Kieffer: Unfortunately, I didn't start training due to some medical things until about four months prior; usually it's six months out. But training on a weekly basis now consists of about four bikes, four runs a couple days. I'll do two-a-days. Some other days, I'll take a rest day. It can be anywhere from 45 minutes to two to three hours. I'm a contractor, still, for the military, so my job can take precedence. I've been left with trying to work out either early morning or late at night.
When did you realize that participating in athletic competition would be something you'd be interested in and able to succeed in at a high level?
Kieffer: When you have something happen to you that rocks your boat, you start to look at what was normal before and try to figure out what's going to be normal now. What you're doing is, you're finding your new normal, and for me, it was still pretty similar; because I knew that I loved the pride I felt in my own effort, knowing if I could bring myself to throw up in a workout, I was proud of that. Finding that they allowed us to participate adaptively, that was a big help. It was the fact that I wanted to continue doing sports and competing. I race to train. I love training, while others train to race because they just love competition. It gave me the ability to have those goals again.
What does it mean for you to represent your country in the Invictus Games?
Kieffer: I love these types of competitions because others get to live vicariously through you, as well as get inspired by you. So I'm getting inspired all the time by the athletes I see around me. My teammates, my competitors -- it helps me come back to that essentialism point of view when I'm starting to complain about things that really don't matter. So that's what excites me about the Invictus Games, getting that jogged memory again and really trying to inspire others that are going through difficult times. Just because you get out of the military doesn't mean that you still can't protect or stop serving. Philanthropy is a pretty big part of my life, and I consider this as another way to give back.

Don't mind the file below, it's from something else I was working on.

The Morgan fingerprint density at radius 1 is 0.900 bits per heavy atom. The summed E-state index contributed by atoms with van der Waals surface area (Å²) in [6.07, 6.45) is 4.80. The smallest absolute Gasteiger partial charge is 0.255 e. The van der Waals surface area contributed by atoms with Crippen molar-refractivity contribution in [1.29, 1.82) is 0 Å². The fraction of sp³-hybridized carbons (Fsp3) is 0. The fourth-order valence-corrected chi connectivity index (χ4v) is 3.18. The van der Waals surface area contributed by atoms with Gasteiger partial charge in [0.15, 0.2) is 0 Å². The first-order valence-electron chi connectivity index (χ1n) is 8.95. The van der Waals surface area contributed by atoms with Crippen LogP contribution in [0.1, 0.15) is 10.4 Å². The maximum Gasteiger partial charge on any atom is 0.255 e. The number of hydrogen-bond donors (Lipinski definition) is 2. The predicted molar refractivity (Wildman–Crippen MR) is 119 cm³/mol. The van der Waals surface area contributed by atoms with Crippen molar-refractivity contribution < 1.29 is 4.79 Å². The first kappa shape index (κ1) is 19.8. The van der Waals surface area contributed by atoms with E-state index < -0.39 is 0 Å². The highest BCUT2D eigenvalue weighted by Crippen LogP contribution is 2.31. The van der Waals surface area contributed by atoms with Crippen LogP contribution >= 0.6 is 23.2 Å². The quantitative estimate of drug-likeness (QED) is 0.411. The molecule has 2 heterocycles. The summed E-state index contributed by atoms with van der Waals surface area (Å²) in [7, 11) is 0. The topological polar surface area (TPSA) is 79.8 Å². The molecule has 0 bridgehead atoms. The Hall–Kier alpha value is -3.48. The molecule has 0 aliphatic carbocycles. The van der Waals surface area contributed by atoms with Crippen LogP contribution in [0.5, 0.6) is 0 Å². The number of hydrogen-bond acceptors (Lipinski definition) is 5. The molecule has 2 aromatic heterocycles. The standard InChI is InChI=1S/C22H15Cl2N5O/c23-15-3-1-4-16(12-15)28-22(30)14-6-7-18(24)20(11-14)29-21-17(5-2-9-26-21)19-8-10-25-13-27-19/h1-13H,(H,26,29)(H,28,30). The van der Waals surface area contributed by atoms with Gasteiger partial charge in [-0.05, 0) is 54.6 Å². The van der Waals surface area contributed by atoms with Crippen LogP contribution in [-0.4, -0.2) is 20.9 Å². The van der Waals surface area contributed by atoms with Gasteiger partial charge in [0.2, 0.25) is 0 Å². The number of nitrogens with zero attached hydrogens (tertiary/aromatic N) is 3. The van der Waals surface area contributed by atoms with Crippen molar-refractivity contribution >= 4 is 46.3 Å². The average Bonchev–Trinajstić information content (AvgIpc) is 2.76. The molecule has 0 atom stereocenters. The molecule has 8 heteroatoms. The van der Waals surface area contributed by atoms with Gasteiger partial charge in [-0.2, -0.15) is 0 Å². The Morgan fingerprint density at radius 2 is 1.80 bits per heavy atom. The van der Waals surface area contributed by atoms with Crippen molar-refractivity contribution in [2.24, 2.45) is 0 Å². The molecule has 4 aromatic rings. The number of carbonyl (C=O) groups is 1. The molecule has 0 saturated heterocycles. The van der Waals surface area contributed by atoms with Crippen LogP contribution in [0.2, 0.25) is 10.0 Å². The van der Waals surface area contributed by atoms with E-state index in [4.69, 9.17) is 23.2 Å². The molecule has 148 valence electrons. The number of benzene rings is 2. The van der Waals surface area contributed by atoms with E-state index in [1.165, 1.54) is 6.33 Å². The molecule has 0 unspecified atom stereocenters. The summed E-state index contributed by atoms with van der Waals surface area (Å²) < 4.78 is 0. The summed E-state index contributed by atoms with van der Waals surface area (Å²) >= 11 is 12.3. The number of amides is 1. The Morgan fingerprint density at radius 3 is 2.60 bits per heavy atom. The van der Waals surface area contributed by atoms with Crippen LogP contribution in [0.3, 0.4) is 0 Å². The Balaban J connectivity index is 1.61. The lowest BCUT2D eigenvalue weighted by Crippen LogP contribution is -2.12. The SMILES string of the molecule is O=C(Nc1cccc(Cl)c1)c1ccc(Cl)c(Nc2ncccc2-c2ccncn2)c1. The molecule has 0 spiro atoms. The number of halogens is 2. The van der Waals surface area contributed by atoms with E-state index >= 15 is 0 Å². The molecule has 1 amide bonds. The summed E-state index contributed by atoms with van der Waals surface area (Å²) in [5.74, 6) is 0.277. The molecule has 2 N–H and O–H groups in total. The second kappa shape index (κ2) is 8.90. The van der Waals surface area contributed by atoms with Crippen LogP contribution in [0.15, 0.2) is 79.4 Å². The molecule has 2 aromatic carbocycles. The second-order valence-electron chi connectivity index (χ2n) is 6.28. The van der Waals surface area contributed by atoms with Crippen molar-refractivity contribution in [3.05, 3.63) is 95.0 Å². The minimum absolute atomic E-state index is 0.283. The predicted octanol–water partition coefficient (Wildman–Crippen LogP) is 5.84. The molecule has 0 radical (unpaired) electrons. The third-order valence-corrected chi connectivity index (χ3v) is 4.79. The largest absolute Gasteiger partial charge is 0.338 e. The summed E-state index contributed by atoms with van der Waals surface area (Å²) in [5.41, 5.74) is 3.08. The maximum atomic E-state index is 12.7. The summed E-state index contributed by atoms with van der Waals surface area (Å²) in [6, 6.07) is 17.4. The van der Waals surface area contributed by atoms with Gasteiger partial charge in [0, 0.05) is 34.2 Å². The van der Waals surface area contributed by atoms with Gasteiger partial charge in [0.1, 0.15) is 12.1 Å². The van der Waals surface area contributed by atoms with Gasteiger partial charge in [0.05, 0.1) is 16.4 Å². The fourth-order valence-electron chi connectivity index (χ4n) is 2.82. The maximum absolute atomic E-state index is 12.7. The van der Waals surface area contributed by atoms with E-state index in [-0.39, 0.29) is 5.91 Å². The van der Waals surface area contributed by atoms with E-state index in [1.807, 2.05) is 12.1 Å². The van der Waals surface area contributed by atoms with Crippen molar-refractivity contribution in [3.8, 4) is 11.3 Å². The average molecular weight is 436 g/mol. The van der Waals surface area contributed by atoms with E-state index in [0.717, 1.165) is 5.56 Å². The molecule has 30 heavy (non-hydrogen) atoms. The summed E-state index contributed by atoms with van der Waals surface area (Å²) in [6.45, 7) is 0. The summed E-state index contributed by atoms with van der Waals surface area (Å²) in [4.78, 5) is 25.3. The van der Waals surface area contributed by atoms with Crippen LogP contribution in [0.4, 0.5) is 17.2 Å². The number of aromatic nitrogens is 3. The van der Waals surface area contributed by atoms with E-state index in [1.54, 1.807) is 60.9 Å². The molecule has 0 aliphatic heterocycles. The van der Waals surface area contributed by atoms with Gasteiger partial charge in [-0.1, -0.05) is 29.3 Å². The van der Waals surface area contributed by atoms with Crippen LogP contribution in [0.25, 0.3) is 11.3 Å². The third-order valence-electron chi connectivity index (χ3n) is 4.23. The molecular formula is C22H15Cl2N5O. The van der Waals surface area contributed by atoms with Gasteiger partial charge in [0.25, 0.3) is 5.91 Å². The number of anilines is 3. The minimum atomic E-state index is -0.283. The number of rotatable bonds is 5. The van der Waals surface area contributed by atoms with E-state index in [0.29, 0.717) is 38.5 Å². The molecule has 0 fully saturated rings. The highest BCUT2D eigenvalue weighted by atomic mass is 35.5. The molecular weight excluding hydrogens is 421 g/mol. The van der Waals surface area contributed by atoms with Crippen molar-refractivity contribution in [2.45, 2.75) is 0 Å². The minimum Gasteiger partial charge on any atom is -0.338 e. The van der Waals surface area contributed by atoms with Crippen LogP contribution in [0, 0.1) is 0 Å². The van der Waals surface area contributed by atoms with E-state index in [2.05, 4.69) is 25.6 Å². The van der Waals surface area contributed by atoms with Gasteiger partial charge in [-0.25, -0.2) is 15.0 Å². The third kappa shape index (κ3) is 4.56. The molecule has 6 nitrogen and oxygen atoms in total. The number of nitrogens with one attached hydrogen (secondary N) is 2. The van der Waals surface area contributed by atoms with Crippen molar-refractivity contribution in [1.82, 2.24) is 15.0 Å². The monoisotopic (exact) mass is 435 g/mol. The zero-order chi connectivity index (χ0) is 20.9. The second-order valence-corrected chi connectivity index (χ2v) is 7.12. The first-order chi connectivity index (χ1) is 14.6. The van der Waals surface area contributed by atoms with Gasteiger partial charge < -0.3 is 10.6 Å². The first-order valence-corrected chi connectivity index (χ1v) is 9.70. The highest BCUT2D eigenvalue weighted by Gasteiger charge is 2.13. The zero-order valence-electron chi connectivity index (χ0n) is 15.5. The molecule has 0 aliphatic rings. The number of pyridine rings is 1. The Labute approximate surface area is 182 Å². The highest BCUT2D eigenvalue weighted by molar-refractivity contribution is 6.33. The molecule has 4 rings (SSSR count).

Any final words?
Kieffer: Two things that are really important to me: Obviously, I don't have an injury you can see, but for me, the internal battle of all the nerve pain and the daily sitting in a chair being a difficult thing, it wears on you. And a lot of people just don't understand, especially for someone that's in shape. They still see you and it's difficult for them to give you the benefit of the doubt that what you're saying is true -- for others not to judge so quickly. Then for those that have a brain injury -- whether it's from a car accident, military or football -- the best thing they can do are just natural remedies. I've tried plenty of pharmaceuticals and therapy techniques that didn't work at all. It was basically putting my own mind through the ringer by learning. And another aspect of it was getting a nonprofit to sponsor me for hyperbaric oxygen therapy. It was tremendous what both of those two things did for my recovery. So it's best for people to really get back to the basics, instead of letting them go down the path of meds that'll most likely lead them into worse trouble.
A senior researcher for ESPN the Magazine, Max Tyler has a particular interest in college football, although he has contributed to the coverage of a variety of sports in his almost two years with ESPN.